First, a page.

Controlling the Number of Cars

I recently attended a neighborhood meeting during which a woman said (paraphrasing from memory) “we should assume that every single college student that comes to Provo will bring a car. Period.”

The woman’s point was that there is nothing anyone could do to stem the tide of cars coming into the city. Therefore, the reasoning goes, the city needs to ensure that there is a place for all these people to put their cars.

Though the woman’s statement was framed in terms of a college town conflict, it’s fairly indicative of larger attitudes toward car usage: city growth means more cars, which require more parking and bigger roads. It’s inevitable.

Or not. In reality there are fairly easy ways to control and reduce the number of cars.

People in Provo would like fewer college students to bring cars, but sometimes assume that’s impossible. People in communities all over wish there were fewer cars and less traffic. In reality, however, there are clear economic means for communities to control the number of cars on the road and in parking lots.

Take for example, China’s recent decision to temporarily lift tolls on roads. Via UrbanPhoto, I discovered an article from The Telegraph reporting that when China’s roads suddenly became free they immediately suffered from colossal gridlock.

Travelling the 190 miles or so from Shanghai to Nanjing took ten-and-a-half hours, the Shanghai Morning Post reported. Meanwhile, in the southern city of Guangzhou, the queues at toll gates saw cars moving just half-a-mile an hour.

Normally a 788-mile journey from Beijing to Shanghai costs around 600 yuan (£60), while the 500-mile trip to Dalian, on the coast, costs 380 yuan, significantly more than the price of a train ticket.

Li Daokui, one of China’s most prominent economists and a policy adviser to the Central Bank, said the snarl-up was entirely predictable.

The idea here is that if you have a resource that’s in demand and you make it free, everyone will consume it.

However, the inverse is also true: to reduce usage of something — parking, for example, or streets themselves — the cost needs to go up. In cities like Provo, where there is abundant free parking and streets, that simply means charging more for a place to put or drive car.

As is the case in China, rising and falling costs would have a direct impact on the kind and quantity of needed infrastructure. When the price for driving goes back up in China, fewer people will drive.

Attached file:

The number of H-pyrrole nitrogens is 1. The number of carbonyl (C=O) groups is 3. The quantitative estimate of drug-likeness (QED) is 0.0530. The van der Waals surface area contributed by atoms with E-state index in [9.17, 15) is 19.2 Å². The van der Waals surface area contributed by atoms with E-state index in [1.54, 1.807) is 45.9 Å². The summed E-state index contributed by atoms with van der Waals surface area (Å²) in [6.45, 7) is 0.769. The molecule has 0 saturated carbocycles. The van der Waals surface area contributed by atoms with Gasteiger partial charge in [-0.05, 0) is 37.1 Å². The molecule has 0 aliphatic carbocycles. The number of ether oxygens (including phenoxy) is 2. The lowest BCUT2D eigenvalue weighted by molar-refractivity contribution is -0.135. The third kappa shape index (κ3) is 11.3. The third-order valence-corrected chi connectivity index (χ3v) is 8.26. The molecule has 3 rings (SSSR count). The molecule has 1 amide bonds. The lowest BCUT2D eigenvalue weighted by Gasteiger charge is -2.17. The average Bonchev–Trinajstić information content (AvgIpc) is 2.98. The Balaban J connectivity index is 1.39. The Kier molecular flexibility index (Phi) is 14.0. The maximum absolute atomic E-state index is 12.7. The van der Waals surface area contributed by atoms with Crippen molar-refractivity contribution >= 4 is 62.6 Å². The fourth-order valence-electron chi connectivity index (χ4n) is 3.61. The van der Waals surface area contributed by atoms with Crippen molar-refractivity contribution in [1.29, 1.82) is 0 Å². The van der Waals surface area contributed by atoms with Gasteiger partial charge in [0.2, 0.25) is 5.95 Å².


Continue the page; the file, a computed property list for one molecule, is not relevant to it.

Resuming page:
The same is true in any city and it’s surprising that more cities don’t look at the economics of the situation, rather than trying to supply a demand that is itself induced by supply. In other words, the number of cars on the road will increase indefinitely if communities don’t create economic disincentives for using those cars.

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6 Comments

Filed under BYU, Development, driving, economics, parking

6 responses to “Controlling the Number of Cars

  1. Philip

    The cost of owning and operating a car is enough of a disincentive for me not to own one. Luckily, living close to the grocery store and transit (to get to UVU and work) means I don’t need one right now.

    I wonder how many college students have cars that are “subsidized” by parents. It seems like if parents knew the kids could get around Provo without a car, that they might be less inclined to provide one.

    • Probably most are. The car I had as a student was actually my parents’, registered in their names and with out of state plates. It broke down after I graduated and only then (after thinking long and hard about the costs) did I buy my own car and get Utah plates.
      Maybe the DMV could be stricter about using a car in Utah that is registered in another state? My understanding is that students don’t need Utah plates. I’m confident that if I needed Utah plates (and maybe legal ownership of the car) to drive it here, I wouldn’t have had a car.

      • Philip

        Great points.
        I seem to remember as a full-time student that I kept my out-of-state drivers license. I wasn’t driving at the time, but I believe the DMV does require drivers to get Utah plates/license within some time period of moving to the state. Maybe students are exempted? I don’t see why they should be, unless there is some exemption for part-year residents.

  2. This is why I think the Joaquin parking permit program would’ve been great.

    The City of Chicago and surrounding suburbs require residents to buy “city stickers” that you stick on your front windshield. You need a new one every year and they cost upwards of $100. For most people that’s not much, but for a student that could be enough to leave their car at home. I don’t know if other cities do that, but it’s an example of something that could benefit Provo.

    One thing that I find unfair is that the city requires you to permit your bike (for $1 only; I’m not complaining about having to pay and I appreciate the benefits of bike registration), but doesn’t require anything for cars.

  3. drew

    The only economic incentive that will do the trick is the price of gas.

    Subsidizing the oil industry has to stop. If you take a look at the biggest companies in the world (http://money.cnn.com/magazines/fortune/global500/2012/full_list/) they are nearly all oil companies! There is literally no reason to keep the price of gasoline artificially low and for taxpayers to pay off these companies that effectively already own the world… except that they also own the political system and the politicians, which allows them to bend the laws to divert our money toward subsidizing them.

    All of which keeps engines running and wheels turning, and road rage rages on.

  4. Pingback: Even Free Parking Isn’t Free | (pro(vo)cation)

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